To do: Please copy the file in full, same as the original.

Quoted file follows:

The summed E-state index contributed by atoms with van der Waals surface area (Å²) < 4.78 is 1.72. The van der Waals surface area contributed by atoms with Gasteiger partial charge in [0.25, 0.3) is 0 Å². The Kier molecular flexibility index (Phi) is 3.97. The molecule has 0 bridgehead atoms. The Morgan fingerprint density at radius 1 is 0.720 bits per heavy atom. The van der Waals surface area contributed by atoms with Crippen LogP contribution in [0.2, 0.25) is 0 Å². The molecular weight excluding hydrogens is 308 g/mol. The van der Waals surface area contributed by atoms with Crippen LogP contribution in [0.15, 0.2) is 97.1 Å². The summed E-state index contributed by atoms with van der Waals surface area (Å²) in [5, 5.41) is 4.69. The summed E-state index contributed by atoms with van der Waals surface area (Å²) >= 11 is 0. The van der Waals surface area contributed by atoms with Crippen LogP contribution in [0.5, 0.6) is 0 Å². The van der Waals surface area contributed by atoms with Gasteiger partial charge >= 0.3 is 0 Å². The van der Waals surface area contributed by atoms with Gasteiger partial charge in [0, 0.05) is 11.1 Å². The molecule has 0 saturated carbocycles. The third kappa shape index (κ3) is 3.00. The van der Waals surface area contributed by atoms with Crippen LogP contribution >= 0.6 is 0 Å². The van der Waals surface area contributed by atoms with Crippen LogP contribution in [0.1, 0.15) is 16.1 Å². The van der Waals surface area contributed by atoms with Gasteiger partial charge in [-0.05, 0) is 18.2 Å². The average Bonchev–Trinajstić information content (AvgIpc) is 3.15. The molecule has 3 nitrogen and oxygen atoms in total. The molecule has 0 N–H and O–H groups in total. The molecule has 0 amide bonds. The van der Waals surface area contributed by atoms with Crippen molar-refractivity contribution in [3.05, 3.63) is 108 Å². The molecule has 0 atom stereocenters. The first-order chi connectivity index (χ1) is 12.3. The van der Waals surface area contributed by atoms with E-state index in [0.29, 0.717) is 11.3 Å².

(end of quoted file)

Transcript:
The summed E-state index contributed by atoms with van der Waals surface area (Å²) < 4.78 is 1.72. The van der Waals surface area contributed by atoms with Gasteiger partial charge in [0.25, 0.3) is 0 Å². The Kier molecular flexibility index (Phi) is 3.97. The molecule has 0 bridgehead atoms. The Morgan fingerprint density at radius 1 is 0.720 bits per heavy atom. The van der Waals surface area contributed by atoms with Crippen LogP contribution in [0.2, 0.25) is 0 Å². The molecular weight excluding hydrogens is 308 g/mol. The van der Waals surface area contributed by atoms with Crippen LogP contribution in [0.15, 0.2) is 97.1 Å². The summed E-state index contributed by atoms with van der Waals surface area (Å²) in [5, 5.41) is 4.69. The summed E-state index contributed by atoms with van der Waals surface area (Å²) >= 11 is 0. The van der Waals surface area contributed by atoms with Crippen LogP contribution in [0.5, 0.6) is 0 Å². The van der Waals surface area contributed by atoms with Gasteiger partial charge >= 0.3 is 0 Å². The van der Waals surface area contributed by atoms with Gasteiger partial charge in [0, 0.05) is 11.1 Å². The molecule has 0 saturated carbocycles. The third kappa shape index (κ3) is 3.00. The van der Waals surface area contributed by atoms with Crippen LogP contribution >= 0.6 is 0 Å². The van der Waals surface area contributed by atoms with Crippen LogP contribution in [0.1, 0.15) is 16.1 Å². The van der Waals surface area contributed by atoms with Gasteiger partial charge in [-0.05, 0) is 18.2 Å². The average Bonchev–Trinajstić information content (AvgIpc) is 3.15. The molecule has 3 nitrogen and oxygen atoms in total. The molecule has 0 N–H and O–H groups in total. The molecule has 0 amide bonds. The van der Waals surface area contributed by atoms with Crippen molar-refractivity contribution in [3.05, 3.63) is 108 Å². The molecule has 0 atom stereocenters. The first-order chi connectivity index (χ1) is 12.3. The van der Waals surface area contributed by atoms with E-state index in [0.29, 0.717) is 11.3 Å².